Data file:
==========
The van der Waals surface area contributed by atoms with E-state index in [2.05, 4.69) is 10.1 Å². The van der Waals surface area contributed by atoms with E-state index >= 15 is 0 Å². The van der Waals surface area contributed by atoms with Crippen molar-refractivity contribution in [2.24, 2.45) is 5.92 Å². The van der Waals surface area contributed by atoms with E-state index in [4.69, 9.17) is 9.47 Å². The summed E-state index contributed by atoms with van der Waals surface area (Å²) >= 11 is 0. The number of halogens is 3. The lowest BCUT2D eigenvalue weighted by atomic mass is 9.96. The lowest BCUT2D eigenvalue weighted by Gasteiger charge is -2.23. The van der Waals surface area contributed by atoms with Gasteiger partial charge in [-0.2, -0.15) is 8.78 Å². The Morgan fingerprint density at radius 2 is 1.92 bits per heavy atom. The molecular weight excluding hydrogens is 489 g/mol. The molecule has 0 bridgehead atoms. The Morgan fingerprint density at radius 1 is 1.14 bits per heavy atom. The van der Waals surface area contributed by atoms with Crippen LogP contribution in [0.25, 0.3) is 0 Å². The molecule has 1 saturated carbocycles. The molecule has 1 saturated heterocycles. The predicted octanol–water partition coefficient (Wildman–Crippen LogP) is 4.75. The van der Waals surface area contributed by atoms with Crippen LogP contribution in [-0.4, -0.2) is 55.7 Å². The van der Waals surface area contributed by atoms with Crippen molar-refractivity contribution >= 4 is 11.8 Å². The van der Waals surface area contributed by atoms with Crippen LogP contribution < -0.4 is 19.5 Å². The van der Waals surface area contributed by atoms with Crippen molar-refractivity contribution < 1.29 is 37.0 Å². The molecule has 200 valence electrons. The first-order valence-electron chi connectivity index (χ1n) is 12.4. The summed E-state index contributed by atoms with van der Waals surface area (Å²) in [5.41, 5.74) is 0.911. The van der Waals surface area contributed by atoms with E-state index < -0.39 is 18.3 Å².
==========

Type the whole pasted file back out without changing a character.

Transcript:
The van der Waals surface area contributed by atoms with E-state index in [2.05, 4.69) is 10.1 Å². The van der Waals surface area contributed by atoms with E-state index >= 15 is 0 Å². The van der Waals surface area contributed by atoms with Crippen molar-refractivity contribution in [2.24, 2.45) is 5.92 Å². The van der Waals surface area contributed by atoms with E-state index in [4.69, 9.17) is 9.47 Å². The summed E-state index contributed by atoms with van der Waals surface area (Å²) >= 11 is 0. The number of halogens is 3. The lowest BCUT2D eigenvalue weighted by atomic mass is 9.96. The lowest BCUT2D eigenvalue weighted by Gasteiger charge is -2.23. The van der Waals surface area contributed by atoms with Gasteiger partial charge in [-0.2, -0.15) is 8.78 Å². The Morgan fingerprint density at radius 2 is 1.92 bits per heavy atom. The molecular weight excluding hydrogens is 489 g/mol. The molecule has 0 bridgehead atoms. The Morgan fingerprint density at radius 1 is 1.14 bits per heavy atom. The van der Waals surface area contributed by atoms with Crippen LogP contribution in [0.25, 0.3) is 0 Å². The molecule has 1 saturated carbocycles. The molecule has 1 saturated heterocycles. The predicted octanol–water partition coefficient (Wildman–Crippen LogP) is 4.75. The van der Waals surface area contributed by atoms with Crippen LogP contribution in [-0.4, -0.2) is 55.7 Å². The van der Waals surface area contributed by atoms with Crippen molar-refractivity contribution >= 4 is 11.8 Å². The van der Waals surface area contributed by atoms with Crippen LogP contribution < -0.4 is 19.5 Å². The van der Waals surface area contributed by atoms with Crippen molar-refractivity contribution < 1.29 is 37.0 Å². The molecule has 200 valence electrons. The first-order valence-electron chi connectivity index (χ1n) is 12.4. The summed E-state index contributed by atoms with van der Waals surface area (Å²) in [5.41, 5.74) is 0.911. The van der Waals surface area contributed by atoms with E-state index < -0.39 is 18.3 Å².